Interact Lunar Rover Tested on Mount Etna20th Jul 2022
NASA’s Artemis 1 programme is preparing to launch tests for Phase 1 in its deep space exploration project. Consequently, attention is turning to integrated systems for collecting rocks from the lunar surface. It’s part of the renewed interest from space agencies keen to discover whether they can use the Moon and other areas as a gateway to travel further into space without relying so heavily on the Earth as a starting point. The result is the Interact rover, which is now being tested.
Science fiction abounds with plans for further using the lunar surface. However, space agencies need to better understand the composition of the materials they’re working with. NASA did bring back 382 kilograms of rocks and dust with the six Apollo missions between 1969 and 1972. However, nobody has done very much since then to empirically increase our understanding of the physical makeup of the Moon.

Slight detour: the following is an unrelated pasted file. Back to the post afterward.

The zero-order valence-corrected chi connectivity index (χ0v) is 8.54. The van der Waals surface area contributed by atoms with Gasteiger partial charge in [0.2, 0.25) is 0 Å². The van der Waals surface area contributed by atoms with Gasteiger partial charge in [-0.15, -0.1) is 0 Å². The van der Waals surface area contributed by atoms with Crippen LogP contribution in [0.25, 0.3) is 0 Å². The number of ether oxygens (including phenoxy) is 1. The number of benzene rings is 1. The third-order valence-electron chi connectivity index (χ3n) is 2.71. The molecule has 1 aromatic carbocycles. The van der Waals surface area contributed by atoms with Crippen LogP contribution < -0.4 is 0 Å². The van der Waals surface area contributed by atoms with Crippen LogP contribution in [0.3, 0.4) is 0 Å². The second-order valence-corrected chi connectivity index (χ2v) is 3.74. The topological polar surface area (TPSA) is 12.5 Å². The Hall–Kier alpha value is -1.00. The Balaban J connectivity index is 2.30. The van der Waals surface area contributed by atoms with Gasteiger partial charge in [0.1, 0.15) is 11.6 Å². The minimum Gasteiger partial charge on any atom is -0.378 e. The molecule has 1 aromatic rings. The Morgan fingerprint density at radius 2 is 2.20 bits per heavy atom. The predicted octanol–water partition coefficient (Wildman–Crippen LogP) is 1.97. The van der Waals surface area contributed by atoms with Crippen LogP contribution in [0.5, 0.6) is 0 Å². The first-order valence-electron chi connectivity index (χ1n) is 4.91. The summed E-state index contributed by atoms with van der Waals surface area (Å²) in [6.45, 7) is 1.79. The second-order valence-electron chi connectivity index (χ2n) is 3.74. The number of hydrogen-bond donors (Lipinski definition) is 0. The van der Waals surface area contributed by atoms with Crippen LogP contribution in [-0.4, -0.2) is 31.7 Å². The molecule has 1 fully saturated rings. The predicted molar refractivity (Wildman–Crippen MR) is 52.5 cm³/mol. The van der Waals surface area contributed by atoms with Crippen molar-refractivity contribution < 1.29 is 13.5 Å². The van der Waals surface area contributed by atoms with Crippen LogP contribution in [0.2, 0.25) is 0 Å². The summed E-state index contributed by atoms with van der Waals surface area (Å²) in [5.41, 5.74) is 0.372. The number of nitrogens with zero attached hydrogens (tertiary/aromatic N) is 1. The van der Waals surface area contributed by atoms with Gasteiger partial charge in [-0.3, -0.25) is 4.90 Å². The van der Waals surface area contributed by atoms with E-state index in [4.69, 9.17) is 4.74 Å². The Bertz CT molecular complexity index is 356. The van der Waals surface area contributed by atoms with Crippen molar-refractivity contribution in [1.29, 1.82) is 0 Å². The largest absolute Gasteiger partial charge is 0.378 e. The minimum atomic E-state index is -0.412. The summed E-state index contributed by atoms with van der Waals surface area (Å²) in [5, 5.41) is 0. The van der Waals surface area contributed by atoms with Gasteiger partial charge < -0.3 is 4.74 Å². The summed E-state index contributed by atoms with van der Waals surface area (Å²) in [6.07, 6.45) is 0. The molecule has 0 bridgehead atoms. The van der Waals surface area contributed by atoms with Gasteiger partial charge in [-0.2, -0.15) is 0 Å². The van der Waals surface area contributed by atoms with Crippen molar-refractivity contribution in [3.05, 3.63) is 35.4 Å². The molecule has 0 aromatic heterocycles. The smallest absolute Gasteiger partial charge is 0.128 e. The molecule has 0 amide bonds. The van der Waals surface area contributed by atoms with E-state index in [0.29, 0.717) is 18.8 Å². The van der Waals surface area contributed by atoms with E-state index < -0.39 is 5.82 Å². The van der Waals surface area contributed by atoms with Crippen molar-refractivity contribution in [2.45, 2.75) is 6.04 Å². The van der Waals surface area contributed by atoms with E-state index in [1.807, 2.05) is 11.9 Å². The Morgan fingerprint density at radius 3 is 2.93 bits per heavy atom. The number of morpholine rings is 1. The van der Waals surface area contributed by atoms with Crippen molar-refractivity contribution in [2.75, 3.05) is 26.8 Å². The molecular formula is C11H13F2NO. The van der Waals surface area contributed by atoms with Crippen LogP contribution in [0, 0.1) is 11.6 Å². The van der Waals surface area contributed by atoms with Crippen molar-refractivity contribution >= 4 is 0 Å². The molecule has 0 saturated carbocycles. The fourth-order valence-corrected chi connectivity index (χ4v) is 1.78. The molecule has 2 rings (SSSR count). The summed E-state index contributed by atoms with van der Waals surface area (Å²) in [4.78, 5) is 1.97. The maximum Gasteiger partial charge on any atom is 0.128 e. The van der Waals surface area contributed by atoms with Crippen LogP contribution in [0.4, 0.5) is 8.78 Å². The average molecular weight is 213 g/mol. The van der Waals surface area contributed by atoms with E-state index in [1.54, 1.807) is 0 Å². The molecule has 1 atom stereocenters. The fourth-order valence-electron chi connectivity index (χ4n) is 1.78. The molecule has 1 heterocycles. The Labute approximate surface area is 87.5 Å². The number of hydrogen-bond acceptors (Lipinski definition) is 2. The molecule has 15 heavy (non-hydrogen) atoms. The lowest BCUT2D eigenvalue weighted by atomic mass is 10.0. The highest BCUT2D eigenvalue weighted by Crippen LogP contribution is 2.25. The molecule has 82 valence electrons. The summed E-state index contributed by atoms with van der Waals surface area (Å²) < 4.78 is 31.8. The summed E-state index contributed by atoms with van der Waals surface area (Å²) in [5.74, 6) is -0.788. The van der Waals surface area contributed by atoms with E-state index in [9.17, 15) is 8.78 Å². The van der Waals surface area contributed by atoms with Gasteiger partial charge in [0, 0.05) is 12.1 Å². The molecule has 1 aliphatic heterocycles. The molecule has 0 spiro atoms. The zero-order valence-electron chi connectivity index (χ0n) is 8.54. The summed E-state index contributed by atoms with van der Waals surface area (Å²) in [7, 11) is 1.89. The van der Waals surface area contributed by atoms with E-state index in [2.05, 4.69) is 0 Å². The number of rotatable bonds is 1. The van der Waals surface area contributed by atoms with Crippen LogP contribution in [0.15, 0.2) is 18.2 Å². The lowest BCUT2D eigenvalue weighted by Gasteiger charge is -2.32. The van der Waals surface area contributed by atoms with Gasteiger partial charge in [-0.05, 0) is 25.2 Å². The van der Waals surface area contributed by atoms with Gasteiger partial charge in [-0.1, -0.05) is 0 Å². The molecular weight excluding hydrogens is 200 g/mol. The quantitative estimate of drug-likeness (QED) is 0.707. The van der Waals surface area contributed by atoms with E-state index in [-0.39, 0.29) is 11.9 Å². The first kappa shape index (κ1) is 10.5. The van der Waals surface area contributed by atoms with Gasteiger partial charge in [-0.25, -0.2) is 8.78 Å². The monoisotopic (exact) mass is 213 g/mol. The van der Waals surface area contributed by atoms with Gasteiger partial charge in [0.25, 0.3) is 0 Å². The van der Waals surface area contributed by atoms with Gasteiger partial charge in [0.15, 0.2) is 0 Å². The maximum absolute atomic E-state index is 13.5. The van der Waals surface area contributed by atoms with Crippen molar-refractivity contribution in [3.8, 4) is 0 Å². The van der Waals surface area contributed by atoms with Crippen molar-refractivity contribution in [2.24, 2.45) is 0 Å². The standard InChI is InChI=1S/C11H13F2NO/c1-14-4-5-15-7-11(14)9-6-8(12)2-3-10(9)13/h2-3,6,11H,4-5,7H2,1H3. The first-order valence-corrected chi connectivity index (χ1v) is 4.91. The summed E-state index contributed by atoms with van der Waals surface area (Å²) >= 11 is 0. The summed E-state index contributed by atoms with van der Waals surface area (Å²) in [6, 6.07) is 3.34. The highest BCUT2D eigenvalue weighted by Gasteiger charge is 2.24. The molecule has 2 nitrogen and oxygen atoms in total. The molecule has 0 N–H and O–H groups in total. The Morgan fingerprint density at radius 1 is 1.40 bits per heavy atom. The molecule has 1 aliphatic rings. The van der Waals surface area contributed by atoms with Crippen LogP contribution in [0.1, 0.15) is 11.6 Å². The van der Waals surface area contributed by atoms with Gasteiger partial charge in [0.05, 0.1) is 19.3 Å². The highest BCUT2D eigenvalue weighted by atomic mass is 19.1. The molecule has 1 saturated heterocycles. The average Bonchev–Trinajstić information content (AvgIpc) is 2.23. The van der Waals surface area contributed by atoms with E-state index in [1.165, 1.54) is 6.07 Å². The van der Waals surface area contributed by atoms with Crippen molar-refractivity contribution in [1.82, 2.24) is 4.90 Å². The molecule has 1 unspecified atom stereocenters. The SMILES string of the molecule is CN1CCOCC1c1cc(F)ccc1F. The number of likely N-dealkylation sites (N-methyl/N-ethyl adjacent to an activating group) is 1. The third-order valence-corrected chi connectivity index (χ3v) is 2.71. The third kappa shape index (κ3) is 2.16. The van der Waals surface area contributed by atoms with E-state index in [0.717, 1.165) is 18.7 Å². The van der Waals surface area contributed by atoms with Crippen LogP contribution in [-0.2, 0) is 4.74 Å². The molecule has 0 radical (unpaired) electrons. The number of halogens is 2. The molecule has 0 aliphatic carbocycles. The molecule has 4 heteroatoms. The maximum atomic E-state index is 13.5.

Testing Interact on Mount Etna
The European Space Agency chose Mount Etna for simulating lunar rock extractions. The volcano’s geology is similar to that of the Moon. So, on 7th July 2022, they sent the six-wheeled Interact rover up Etna’s flanks to begin this crucial phase of testing.
The Interact rover was controlled by astronaut Thomas Reiter some 23km away from the ‘landing’ site. He was part of a larger team with other DLR rovers and a lunar lander providing power and internet communication to the equipment. The Interact rover allows the controller to feel simulations of how the robot is interacting with the surface, which gives much higher levels of precision and accuracy.
The project began over 10 years ago. This final test on Mount Etna remains last major hurdle to prove that the system can cope in a natural environment similar to that of the Moon. Artemis 1 could launch as early as September 2022.